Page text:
those so nobly won upon the former fields of Shiloh, Munfordville, Perryville and Murfreesboro." The brigade numbered 156 officers and 1,709 enlisted men on the morning of the 20th. The loss was 558, of whom 80 were killed, 454 wounded and 24 missing. Among the killed was Maj. John C. Thompson, of the Forty-fourth, a noble patriot, who had commanded his regiment with gallantry at Murfreesboro. On the night of the 20th, Col. J. H. Sharp took command of the brigade, General Anderson having been called to command Hindman's division. Humphreys' brigade took part in the assault upon Thomas' right, and captured during the day over 400 prisoners, five stand of colors, and 1,200 small arms. On the 22d a detachment of thirty men from the Eighteenth captured 9 officers and 120 men on the mountain near Rossville.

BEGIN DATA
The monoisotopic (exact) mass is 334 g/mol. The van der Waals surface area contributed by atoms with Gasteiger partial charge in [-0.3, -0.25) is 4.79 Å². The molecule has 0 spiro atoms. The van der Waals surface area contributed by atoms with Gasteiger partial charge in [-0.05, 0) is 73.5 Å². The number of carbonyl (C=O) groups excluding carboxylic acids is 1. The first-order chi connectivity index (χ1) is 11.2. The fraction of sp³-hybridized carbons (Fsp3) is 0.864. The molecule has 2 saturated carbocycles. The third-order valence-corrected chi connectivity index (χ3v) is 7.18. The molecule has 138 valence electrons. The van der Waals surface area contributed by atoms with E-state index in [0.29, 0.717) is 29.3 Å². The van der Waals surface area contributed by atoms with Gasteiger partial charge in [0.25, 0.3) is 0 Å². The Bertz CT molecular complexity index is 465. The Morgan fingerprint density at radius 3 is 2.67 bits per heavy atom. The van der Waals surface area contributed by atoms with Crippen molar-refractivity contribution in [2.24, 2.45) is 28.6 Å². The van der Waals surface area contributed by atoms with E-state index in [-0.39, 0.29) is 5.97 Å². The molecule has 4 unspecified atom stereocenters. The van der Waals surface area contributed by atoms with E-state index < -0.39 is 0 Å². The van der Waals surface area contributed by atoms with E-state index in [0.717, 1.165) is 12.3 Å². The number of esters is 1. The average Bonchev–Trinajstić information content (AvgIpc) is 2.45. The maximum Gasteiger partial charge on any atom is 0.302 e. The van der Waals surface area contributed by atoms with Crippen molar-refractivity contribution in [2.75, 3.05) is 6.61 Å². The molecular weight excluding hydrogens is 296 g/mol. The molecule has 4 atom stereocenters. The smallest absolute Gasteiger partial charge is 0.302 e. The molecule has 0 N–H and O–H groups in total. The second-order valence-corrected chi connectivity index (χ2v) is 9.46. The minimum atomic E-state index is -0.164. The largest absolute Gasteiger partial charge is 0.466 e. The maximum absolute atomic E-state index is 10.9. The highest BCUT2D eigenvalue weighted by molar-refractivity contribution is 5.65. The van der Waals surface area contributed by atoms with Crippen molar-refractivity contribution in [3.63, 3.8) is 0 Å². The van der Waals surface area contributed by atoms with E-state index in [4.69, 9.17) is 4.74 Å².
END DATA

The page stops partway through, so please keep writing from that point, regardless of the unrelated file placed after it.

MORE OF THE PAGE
Walthall's brigade on Sunday moved first toward the left and came under a severe fire, in which Colonel Reynolds was killed and Major Johnson was wounded. Toward evening the brigade was sent to the extreme right of the Confederate line, and advanced with skirmishing across the Chattanooga road, between Thomas and that city. Here the brigade suffered severely from the enfilading fire of three batteries, and was compelled to withdraw. Col. J. I. Scales was captured here, and Lieutenant-Colonel Jones, Twenty-seventh, wounded. But three of the field officers of the ten which went into action Saturday remained on duty. The brigade reformed and held the road that night. The strength of the brigade at the beginning of the battle was 1,827, and the loss was 705, of whom 69 were killed, and 12 mortally wounded.
Col. M. P. Lowrey and Major Hawkins again took prominent part in the fighting of the 20th, on the right of the enemy. The brave Hawkins and Maj. F. C. Karr, of the Thirty-second, were among the mortally wounded. On the morning of the 20th, Lowrey's command having gained the crest of a ridge near the enemy lost one-fourth